Robert Treat (February 23, 1622 July 12, 1710), was an
American colonial leader and governor of Connecticut between 1683
and 1698. Treat was born in Pitminster, Somerset County, England,
but was brought to Massachusetts as a child. His father was
Richard Treat and his mother was Alice Gaylord. His family was
among the early settlers at Wethersfield, Connecticut. He settled
in Milford, Connecticut in 1639 and became one of the leaders of
the New Haven Colony, serving in the General Court as its
Assembly was known.
On Christmas day, December 25, 1647, he married Jane Tapp in
Milford, with whom he reared eight children.
When the Connecticut Charter of 1662 forced the New Haven
Colony to merge with Connecticut in 1665, Treat led a group of
dissidents who left the colony. They moved to New Jersey in 1666
where they were joined by other dissidents from Branford,
Connecticut, another part of the former New Haven Colony. The
dissidents from Branford were led by the Rev. Abraham Pierson,
For hundreds of years, the land we have come to know as East
Orange had been inhabited by Native Americans, who lived, farmed
and hunted in the area. What is now Main Street (formerly called
First Road and then Orange Road) was once a trail used by the
Hackensack Indians (Lenni Lenape), who used it to get around the
swamplands, which were described in early reports as
impenetrable. Main Street twists and turns through
the Oranges because the first road built by European settlers
followed the Native American trail.
In 1666, the Native Americans
made a land deal that was to change the destiny of the entire
area. All the land from Newark to what is now Montclair, was
"sold" to Captain Robert Treat, leader of a band of
Puritans who had originally settled in New Haven, Connecticut,
after arriving from England to seek religious freedom.
The Puritan colonists "purchased" the land for
four barrels of beere, 850 fathoms of wampum, 3 trooper's
coates, 2 ankors of liquer and other items.
Chief Oraton was leader of the Hackensacks when the New Haven
Colony came to settle the area. He was old, and was not known to
deal directly with the settlers. Oraton Parkway is named in his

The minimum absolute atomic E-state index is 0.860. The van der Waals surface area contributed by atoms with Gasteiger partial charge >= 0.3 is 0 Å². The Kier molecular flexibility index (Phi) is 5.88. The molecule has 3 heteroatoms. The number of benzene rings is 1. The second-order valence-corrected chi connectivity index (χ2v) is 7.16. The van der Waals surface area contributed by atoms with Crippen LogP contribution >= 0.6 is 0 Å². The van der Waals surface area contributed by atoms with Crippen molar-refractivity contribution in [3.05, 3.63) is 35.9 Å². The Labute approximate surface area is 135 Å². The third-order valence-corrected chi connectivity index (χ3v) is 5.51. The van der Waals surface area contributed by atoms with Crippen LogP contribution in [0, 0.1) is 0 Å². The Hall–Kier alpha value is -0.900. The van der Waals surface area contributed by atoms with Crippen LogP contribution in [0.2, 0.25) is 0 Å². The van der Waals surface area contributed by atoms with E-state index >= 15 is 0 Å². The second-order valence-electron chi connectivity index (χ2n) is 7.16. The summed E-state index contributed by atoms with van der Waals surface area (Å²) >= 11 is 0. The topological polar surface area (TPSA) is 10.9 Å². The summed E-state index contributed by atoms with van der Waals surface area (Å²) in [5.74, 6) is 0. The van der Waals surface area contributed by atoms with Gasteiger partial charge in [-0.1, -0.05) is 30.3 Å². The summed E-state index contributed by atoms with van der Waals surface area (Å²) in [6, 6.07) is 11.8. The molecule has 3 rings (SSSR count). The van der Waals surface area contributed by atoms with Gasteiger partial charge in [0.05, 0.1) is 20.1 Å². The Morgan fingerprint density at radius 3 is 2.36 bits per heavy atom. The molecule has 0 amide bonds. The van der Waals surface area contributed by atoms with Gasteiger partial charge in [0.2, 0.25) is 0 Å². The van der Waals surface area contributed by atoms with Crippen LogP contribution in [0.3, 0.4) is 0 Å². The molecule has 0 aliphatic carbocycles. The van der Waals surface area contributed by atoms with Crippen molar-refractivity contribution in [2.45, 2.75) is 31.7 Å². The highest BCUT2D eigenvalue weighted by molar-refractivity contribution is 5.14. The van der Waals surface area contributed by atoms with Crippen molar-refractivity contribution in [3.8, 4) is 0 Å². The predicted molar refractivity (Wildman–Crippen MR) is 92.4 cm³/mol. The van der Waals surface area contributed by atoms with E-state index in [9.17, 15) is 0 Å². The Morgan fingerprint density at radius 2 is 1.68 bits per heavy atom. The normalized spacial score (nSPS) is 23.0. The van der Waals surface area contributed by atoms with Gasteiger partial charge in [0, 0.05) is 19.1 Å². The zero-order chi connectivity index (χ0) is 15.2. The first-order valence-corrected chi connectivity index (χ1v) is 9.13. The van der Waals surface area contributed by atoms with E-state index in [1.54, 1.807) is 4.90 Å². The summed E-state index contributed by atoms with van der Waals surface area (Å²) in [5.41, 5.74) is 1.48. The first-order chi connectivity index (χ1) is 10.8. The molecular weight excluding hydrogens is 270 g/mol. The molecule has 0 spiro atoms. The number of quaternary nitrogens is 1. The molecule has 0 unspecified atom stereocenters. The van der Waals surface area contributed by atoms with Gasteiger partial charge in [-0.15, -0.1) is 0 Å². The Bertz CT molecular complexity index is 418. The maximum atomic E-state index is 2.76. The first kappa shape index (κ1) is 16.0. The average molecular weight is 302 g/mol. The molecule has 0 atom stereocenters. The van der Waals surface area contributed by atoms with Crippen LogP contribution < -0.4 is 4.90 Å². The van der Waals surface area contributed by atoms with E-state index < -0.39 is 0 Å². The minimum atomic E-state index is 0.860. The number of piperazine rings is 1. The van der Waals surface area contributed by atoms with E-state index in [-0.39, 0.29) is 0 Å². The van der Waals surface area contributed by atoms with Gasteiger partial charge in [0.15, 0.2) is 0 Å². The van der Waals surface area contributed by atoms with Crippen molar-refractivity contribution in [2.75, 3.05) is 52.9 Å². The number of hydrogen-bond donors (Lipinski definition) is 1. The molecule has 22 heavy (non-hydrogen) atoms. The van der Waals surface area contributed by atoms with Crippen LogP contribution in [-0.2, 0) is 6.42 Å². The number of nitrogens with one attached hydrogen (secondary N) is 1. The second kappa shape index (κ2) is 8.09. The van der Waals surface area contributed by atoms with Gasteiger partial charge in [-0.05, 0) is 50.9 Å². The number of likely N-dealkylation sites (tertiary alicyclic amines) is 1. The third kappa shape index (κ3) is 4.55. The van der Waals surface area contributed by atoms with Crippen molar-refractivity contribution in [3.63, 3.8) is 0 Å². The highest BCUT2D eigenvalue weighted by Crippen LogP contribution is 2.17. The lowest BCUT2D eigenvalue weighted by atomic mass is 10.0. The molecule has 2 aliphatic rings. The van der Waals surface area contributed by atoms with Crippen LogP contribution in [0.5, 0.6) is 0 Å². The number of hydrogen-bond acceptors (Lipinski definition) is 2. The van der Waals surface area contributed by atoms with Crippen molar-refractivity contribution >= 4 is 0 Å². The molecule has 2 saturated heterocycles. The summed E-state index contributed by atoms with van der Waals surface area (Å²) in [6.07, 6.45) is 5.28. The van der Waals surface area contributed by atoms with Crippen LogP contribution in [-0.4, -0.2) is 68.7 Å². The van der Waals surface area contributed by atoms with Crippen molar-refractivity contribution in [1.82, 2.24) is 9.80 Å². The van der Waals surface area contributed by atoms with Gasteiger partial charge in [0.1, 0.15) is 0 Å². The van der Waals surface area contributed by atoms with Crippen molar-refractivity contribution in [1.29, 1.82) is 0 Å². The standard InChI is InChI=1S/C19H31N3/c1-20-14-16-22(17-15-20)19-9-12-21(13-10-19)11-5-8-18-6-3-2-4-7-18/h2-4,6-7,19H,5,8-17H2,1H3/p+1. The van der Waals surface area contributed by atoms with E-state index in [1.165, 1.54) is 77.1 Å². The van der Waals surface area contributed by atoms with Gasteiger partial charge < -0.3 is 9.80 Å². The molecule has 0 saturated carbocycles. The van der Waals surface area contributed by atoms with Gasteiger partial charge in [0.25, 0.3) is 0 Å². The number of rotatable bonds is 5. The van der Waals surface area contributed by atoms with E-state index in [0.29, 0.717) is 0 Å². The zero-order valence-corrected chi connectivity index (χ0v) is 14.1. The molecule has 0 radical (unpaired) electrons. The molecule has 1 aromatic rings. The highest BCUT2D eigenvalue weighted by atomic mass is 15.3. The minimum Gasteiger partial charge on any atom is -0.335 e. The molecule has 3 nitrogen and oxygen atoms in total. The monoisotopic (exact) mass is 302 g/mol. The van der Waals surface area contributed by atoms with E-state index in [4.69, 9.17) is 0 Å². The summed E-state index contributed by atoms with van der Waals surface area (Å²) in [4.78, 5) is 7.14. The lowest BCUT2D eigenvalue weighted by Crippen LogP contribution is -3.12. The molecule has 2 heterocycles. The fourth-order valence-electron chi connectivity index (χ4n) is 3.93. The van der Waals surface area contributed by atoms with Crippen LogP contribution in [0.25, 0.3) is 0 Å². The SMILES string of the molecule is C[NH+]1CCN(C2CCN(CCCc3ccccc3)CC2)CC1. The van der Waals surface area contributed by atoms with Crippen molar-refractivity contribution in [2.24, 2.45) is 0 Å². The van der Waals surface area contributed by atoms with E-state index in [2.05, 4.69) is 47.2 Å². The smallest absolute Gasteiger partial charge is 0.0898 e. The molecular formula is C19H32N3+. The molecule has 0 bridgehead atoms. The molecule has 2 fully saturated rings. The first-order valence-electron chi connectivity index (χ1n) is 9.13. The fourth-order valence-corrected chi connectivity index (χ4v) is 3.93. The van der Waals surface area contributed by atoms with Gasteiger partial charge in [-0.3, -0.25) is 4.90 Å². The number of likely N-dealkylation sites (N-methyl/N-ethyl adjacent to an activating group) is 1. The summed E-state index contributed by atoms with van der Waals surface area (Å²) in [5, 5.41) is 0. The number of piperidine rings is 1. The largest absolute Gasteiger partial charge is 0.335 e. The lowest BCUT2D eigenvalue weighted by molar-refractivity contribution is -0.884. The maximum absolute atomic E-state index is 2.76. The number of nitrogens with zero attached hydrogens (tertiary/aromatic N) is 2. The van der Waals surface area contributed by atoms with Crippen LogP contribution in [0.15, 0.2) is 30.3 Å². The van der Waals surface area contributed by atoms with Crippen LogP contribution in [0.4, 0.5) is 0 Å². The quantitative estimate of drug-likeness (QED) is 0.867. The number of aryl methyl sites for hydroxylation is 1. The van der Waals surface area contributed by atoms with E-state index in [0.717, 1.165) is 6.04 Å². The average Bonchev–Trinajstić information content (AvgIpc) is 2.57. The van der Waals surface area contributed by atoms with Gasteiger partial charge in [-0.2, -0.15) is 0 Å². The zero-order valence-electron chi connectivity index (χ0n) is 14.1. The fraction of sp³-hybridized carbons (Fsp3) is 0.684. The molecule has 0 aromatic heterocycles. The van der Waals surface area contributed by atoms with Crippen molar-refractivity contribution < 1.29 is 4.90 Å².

honor and a bronze tablet commemorating him may be found where
the Parkway intersects Park Avenue.
Keep in mind that the Native Americans did not have the same
concept of "selling land" as the Europeans. The Native
Americans accepted these gifts more as "rent" for the
use of the land. When they made use of land, they did not divide
it up and surround "their" property with fences. The
land was for all the people, not just for the permanent use of
one person or family. This difference in understanding of land
"ownership" was the cause of many of the conflicts
between Native Americans and Europeans.
Robert Treat wanted the new community to be named Milford,
New Jersey. Pierson, a devout Puritan, preferred the name New
Ark, and this place is now known as Newark. Robert returned to
Milford, Connecticut, in 1672 and lived there the rest of his
Treat headed the colony's militia for several years, principally
against the Narragansett Indians. This included participating in
King Philip's War in 1676. He served on the Governor's Council
continuously from 1676 to 1708. He was first elected Governor in
Sir Edmund Andros supplanted him in 1687, and attempted to make
Connecticut part of the Dominion of New England. Treat is
credited with having a role in concealing the state's Charter in
the Charter Oak, and resumed his job as governor when the
dominion scheme fell apart in 1689. He was re-elected annually
until 1698. Robert Treat died in Milford.
His great-grandson, Robert Treat Paine, was one of the
signers of the Declaration of Independence.